Friday, November 4, 2011

An Anniversary Remembered

"Here's a thing that is hard to imagine: being so inventive a writer that when you die, the language is impoverished. That's what Wallace's [death] did...It wasn't just a sad thing, it was a blow." John Sullivan

I don’t often add books to my “Best Novels” list. The more you keep reading, the more the “thrill/joy/epiphany” of literary discovery happens less and less. You get jaded. You know what you like, even if it’s a broad spectrum, and you stick to it. I do try new authors, and I very often enjoy them, but it’s rare that one bursts out of the pack. I’m too old. I’ve read too much. So how the hell did Infinite Jest land on my desert island Top Ten?

September of this year was the third anniversary of David Foster Wallace’s death. At that time, my familiarity with his work started and ended with some of his non-fiction essays. And I read them in the magazines they appeared in, not in the collections. So thru the years I’d stumble across one of his essays, not really knowing who he was, and I was hooked – the intense, unrelenting drive to get to the subject’s core, to question everything, especially commonly held cultural “beliefs” (including his own), the loopy sentences that are always fascinating, the moments of “holy shit” stop your reading right now and marvel at what was just written, not in a “show-offy” way, but in an elegant, what an amazingly well constructed who is this guy way. I understood that he had also written a thousand page novel that the “elite” had canonized, but no way was I going to take that trip.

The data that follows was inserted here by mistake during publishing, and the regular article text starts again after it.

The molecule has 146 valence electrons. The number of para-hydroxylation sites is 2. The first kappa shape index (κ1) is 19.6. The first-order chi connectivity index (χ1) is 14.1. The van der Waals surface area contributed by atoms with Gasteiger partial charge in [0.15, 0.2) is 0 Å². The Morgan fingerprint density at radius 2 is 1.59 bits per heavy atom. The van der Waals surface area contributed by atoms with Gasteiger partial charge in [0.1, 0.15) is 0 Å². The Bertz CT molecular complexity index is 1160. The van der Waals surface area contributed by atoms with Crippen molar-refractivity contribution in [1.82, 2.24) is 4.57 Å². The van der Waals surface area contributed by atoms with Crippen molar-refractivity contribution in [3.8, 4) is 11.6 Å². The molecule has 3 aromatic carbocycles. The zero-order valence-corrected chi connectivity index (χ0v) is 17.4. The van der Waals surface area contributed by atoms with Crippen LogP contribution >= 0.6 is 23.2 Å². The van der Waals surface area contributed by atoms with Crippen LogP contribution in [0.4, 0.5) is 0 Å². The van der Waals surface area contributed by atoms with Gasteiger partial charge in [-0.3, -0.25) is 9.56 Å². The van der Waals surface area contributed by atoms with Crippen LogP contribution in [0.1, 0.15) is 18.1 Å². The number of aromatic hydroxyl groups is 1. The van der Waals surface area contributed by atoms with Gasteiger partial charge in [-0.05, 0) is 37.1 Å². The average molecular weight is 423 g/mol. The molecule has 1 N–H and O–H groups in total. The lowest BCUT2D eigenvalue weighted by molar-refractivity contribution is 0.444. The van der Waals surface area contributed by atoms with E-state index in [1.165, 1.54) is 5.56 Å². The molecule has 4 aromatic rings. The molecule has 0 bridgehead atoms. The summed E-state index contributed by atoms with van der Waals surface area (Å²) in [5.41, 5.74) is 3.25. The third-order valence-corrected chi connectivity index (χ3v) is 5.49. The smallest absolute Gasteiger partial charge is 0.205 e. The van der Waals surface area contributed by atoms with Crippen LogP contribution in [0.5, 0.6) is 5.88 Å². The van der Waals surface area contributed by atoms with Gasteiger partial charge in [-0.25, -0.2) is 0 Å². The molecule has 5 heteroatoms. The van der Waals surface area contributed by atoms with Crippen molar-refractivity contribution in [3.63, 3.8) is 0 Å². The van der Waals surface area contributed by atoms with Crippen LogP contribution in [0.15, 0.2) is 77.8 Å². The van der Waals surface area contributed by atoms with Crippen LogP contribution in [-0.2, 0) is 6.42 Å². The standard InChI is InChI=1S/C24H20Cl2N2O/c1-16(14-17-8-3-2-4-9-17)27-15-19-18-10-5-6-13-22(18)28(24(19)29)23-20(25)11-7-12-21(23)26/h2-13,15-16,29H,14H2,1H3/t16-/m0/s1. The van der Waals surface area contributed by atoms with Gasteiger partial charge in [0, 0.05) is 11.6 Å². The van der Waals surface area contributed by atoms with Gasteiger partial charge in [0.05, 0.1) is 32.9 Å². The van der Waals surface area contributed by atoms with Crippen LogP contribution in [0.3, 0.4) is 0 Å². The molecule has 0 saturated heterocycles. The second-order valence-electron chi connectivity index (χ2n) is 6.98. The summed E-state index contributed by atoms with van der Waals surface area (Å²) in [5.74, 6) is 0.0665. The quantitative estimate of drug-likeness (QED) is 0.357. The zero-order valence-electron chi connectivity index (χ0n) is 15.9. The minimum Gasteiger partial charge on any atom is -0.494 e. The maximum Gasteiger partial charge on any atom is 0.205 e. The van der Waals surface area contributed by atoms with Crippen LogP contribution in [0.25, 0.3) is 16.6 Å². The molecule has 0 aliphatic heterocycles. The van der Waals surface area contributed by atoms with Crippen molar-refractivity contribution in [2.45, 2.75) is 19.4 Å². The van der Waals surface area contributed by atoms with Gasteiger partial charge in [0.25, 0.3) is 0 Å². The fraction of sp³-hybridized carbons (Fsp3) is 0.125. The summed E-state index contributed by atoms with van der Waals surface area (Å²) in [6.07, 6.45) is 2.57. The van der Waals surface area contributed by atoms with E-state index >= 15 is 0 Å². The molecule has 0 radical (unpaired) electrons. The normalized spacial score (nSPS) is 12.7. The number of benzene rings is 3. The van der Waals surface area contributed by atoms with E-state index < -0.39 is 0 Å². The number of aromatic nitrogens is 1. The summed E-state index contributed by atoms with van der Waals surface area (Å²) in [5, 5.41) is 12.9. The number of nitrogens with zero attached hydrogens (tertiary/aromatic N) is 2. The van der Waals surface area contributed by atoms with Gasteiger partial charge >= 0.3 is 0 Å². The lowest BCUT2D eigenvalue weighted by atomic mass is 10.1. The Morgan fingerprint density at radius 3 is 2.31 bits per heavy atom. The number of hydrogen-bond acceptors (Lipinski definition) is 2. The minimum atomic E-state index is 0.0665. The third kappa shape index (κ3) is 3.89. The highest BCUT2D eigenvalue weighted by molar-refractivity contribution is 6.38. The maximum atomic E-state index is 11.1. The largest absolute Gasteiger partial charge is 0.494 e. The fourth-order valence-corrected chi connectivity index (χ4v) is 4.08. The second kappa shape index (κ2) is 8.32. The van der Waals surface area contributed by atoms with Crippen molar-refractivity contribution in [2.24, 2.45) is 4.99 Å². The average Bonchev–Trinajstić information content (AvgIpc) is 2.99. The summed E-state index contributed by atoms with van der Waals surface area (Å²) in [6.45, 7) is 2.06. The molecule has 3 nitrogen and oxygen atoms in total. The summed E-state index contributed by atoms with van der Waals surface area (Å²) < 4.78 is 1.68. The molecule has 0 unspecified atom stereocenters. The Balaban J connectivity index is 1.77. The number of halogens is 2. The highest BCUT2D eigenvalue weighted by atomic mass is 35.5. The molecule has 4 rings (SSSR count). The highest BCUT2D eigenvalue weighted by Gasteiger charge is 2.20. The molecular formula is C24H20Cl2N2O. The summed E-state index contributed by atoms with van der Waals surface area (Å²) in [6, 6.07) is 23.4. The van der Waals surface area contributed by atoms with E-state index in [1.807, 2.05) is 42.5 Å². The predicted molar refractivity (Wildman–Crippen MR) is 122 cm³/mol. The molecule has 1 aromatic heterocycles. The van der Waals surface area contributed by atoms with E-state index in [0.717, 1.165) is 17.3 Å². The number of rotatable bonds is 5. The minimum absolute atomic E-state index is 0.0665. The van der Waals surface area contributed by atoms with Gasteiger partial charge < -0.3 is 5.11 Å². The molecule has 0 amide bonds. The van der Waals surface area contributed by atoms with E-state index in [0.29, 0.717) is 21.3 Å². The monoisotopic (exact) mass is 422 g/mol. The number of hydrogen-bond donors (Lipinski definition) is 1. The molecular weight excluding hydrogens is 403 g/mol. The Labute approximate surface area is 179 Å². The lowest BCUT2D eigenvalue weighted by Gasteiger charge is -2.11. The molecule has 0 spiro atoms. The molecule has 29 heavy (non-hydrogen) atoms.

I don’t remember where I first saw the news that he was gone. Probably Salon. At that point, I was interested enough to dig a little deeper, in that “curious about this guy but he was no hero” sort of way. And a funny thing happened. As I began to read what people were saying about him, I was absolutely amazed at the emotional depth of the comments. His students (he taught at Pomona College) were almost uniform in relating how incredibly generous he was as a teacher, especially for being such a Literary Big Deal. His readers seemed heartbroken in a weirdly personal way. Comments were genuinely heartfelt across the board. I was intrigued. Could this be real? Maybe I should give his phone book a try.

Shortly thereafter, a coupla years ago, someone started a site called Infinite Summer and challenged people to take three months and read the novel, and Spencer said he’d join me if I did it, and we both read it, and there you have it. And now here I am, just giving DFW a little shoutout after his sad anniversary, and recommending to anyone who will listen: go read Infinite Jest. Check out the Infinite Summer site first; it’ll help you with some very worthwhile “tips”. The book is hilarious, terrifying, thought-provoking, melancholy, beautifully written. It’s a sci-fi story about tennis, addiction and family (among other things). You’ll be doing yourself a great favor.

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